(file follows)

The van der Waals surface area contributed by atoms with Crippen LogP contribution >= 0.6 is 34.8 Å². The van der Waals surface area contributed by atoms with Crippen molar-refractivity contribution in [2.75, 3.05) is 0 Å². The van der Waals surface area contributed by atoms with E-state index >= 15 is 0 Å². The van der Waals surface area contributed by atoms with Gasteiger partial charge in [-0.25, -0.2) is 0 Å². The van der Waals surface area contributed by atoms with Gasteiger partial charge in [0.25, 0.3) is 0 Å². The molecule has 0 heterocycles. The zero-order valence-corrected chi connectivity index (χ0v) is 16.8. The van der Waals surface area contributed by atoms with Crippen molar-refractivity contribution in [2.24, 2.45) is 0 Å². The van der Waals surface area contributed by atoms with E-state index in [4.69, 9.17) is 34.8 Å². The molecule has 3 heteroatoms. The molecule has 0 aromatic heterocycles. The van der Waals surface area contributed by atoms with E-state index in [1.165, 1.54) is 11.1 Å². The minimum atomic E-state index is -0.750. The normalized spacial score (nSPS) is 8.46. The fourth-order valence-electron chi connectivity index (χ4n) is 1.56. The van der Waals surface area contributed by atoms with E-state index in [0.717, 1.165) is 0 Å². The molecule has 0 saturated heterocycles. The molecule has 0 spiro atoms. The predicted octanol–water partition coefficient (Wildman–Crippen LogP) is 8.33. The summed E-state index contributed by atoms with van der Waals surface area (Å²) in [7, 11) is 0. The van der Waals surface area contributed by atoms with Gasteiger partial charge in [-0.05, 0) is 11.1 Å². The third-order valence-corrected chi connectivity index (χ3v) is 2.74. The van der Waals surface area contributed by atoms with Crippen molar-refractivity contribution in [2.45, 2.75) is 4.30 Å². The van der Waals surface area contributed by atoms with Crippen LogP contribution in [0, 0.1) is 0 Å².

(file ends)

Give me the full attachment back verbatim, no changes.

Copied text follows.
The van der Waals surface area contributed by atoms with Crippen LogP contribution >= 0.6 is 34.8 Å². The van der Waals surface area contributed by atoms with Crippen molar-refractivity contribution in [2.75, 3.05) is 0 Å². The van der Waals surface area contributed by atoms with E-state index >= 15 is 0 Å². The van der Waals surface area contributed by atoms with Gasteiger partial charge in [-0.25, -0.2) is 0 Å². The van der Waals surface area contributed by atoms with Gasteiger partial charge in [0.25, 0.3) is 0 Å². The molecule has 0 heterocycles. The zero-order valence-corrected chi connectivity index (χ0v) is 16.8. The van der Waals surface area contributed by atoms with Crippen molar-refractivity contribution in [2.24, 2.45) is 0 Å². The van der Waals surface area contributed by atoms with E-state index in [4.69, 9.17) is 34.8 Å². The molecule has 3 heteroatoms. The molecule has 0 aromatic heterocycles. The van der Waals surface area contributed by atoms with E-state index in [1.165, 1.54) is 11.1 Å². The minimum atomic E-state index is -0.750. The normalized spacial score (nSPS) is 8.46. The fourth-order valence-electron chi connectivity index (χ4n) is 1.56. The van der Waals surface area contributed by atoms with E-state index in [0.717, 1.165) is 0 Å². The molecule has 0 saturated heterocycles. The molecule has 0 spiro atoms. The predicted octanol–water partition coefficient (Wildman–Crippen LogP) is 8.33. The summed E-state index contributed by atoms with van der Waals surface area (Å²) in [7, 11) is 0. The van der Waals surface area contributed by atoms with Gasteiger partial charge in [-0.05, 0) is 11.1 Å². The third-order valence-corrected chi connectivity index (χ3v) is 2.74. The van der Waals surface area contributed by atoms with Crippen molar-refractivity contribution in [2.45, 2.75) is 4.30 Å². The van der Waals surface area contributed by atoms with Crippen LogP contribution in [0, 0.1) is 0 Å².